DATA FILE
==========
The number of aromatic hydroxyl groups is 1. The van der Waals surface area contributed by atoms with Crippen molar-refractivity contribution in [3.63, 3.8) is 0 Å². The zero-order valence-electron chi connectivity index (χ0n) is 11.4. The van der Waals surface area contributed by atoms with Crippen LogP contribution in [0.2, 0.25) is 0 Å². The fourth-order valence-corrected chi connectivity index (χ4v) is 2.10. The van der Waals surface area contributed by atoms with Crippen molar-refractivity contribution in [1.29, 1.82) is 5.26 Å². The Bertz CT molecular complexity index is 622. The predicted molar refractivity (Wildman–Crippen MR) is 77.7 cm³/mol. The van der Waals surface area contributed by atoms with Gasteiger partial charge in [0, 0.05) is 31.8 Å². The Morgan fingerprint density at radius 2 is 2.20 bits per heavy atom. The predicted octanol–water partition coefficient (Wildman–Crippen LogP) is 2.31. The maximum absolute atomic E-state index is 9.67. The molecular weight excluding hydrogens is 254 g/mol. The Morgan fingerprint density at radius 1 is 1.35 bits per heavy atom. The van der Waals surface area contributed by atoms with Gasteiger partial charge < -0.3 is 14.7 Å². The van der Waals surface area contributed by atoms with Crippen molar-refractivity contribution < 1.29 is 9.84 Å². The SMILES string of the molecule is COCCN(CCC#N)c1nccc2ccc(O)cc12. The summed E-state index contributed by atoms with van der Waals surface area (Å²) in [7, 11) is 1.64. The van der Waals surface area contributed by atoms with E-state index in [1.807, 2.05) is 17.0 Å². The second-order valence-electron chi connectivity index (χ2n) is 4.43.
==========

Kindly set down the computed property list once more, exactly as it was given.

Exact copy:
The number of aromatic hydroxyl groups is 1. The van der Waals surface area contributed by atoms with Crippen molar-refractivity contribution in [3.63, 3.8) is 0 Å². The zero-order valence-electron chi connectivity index (χ0n) is 11.4. The van der Waals surface area contributed by atoms with Crippen LogP contribution in [0.2, 0.25) is 0 Å². The fourth-order valence-corrected chi connectivity index (χ4v) is 2.10. The van der Waals surface area contributed by atoms with Crippen molar-refractivity contribution in [1.29, 1.82) is 5.26 Å². The Bertz CT molecular complexity index is 622. The predicted molar refractivity (Wildman–Crippen MR) is 77.7 cm³/mol. The van der Waals surface area contributed by atoms with Gasteiger partial charge in [0, 0.05) is 31.8 Å². The Morgan fingerprint density at radius 2 is 2.20 bits per heavy atom. The predicted octanol–water partition coefficient (Wildman–Crippen LogP) is 2.31. The maximum absolute atomic E-state index is 9.67. The molecular weight excluding hydrogens is 254 g/mol. The Morgan fingerprint density at radius 1 is 1.35 bits per heavy atom. The van der Waals surface area contributed by atoms with Gasteiger partial charge < -0.3 is 14.7 Å². The van der Waals surface area contributed by atoms with Crippen molar-refractivity contribution < 1.29 is 9.84 Å². The SMILES string of the molecule is COCCN(CCC#N)c1nccc2ccc(O)cc12. The summed E-state index contributed by atoms with van der Waals surface area (Å²) in [7, 11) is 1.64. The van der Waals surface area contributed by atoms with E-state index in [1.807, 2.05) is 17.0 Å². The second-order valence-electron chi connectivity index (χ2n) is 4.43.